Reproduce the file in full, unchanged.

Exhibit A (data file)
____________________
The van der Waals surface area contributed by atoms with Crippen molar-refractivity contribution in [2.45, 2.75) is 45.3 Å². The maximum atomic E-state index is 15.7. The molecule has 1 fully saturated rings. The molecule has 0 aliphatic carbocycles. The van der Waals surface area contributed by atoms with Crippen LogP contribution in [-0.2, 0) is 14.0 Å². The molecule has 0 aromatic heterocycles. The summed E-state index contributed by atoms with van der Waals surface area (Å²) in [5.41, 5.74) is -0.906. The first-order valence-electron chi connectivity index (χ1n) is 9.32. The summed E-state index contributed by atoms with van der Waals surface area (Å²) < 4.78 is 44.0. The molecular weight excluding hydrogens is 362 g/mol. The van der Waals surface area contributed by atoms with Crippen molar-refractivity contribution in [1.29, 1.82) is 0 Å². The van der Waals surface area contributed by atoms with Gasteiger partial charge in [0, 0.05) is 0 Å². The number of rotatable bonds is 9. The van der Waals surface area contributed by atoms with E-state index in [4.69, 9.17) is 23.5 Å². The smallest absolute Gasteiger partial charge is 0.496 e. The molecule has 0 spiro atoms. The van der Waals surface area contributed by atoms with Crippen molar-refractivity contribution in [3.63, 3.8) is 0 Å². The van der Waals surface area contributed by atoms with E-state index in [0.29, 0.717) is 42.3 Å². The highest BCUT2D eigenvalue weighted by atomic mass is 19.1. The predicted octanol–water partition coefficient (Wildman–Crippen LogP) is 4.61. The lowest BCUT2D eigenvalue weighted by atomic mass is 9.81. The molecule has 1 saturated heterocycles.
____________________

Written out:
The van der Waals surface area contributed by atoms with Crippen molar-refractivity contribution in [2.45, 2.75) is 45.3 Å². The maximum atomic E-state index is 15.7. The molecule has 1 fully saturated rings. The molecule has 0 aliphatic carbocycles. The van der Waals surface area contributed by atoms with Crippen LogP contribution in [-0.2, 0) is 14.0 Å². The molecule has 0 aromatic heterocycles. The summed E-state index contributed by atoms with van der Waals surface area (Å²) in [5.41, 5.74) is -0.906. The first-order valence-electron chi connectivity index (χ1n) is 9.32. The summed E-state index contributed by atoms with van der Waals surface area (Å²) < 4.78 is 44.0. The molecular weight excluding hydrogens is 362 g/mol. The van der Waals surface area contributed by atoms with Crippen molar-refractivity contribution in [1.29, 1.82) is 0 Å². The van der Waals surface area contributed by atoms with Gasteiger partial charge in [0, 0.05) is 0 Å². The number of rotatable bonds is 9. The van der Waals surface area contributed by atoms with E-state index in [4.69, 9.17) is 23.5 Å². The smallest absolute Gasteiger partial charge is 0.496 e. The molecule has 0 spiro atoms. The van der Waals surface area contributed by atoms with Crippen molar-refractivity contribution in [3.63, 3.8) is 0 Å². The van der Waals surface area contributed by atoms with E-state index in [0.29, 0.717) is 42.3 Å². The highest BCUT2D eigenvalue weighted by atomic mass is 19.1. The predicted octanol–water partition coefficient (Wildman–Crippen LogP) is 4.61. The lowest BCUT2D eigenvalue weighted by atomic mass is 9.81. The molecule has 1 saturated heterocycles.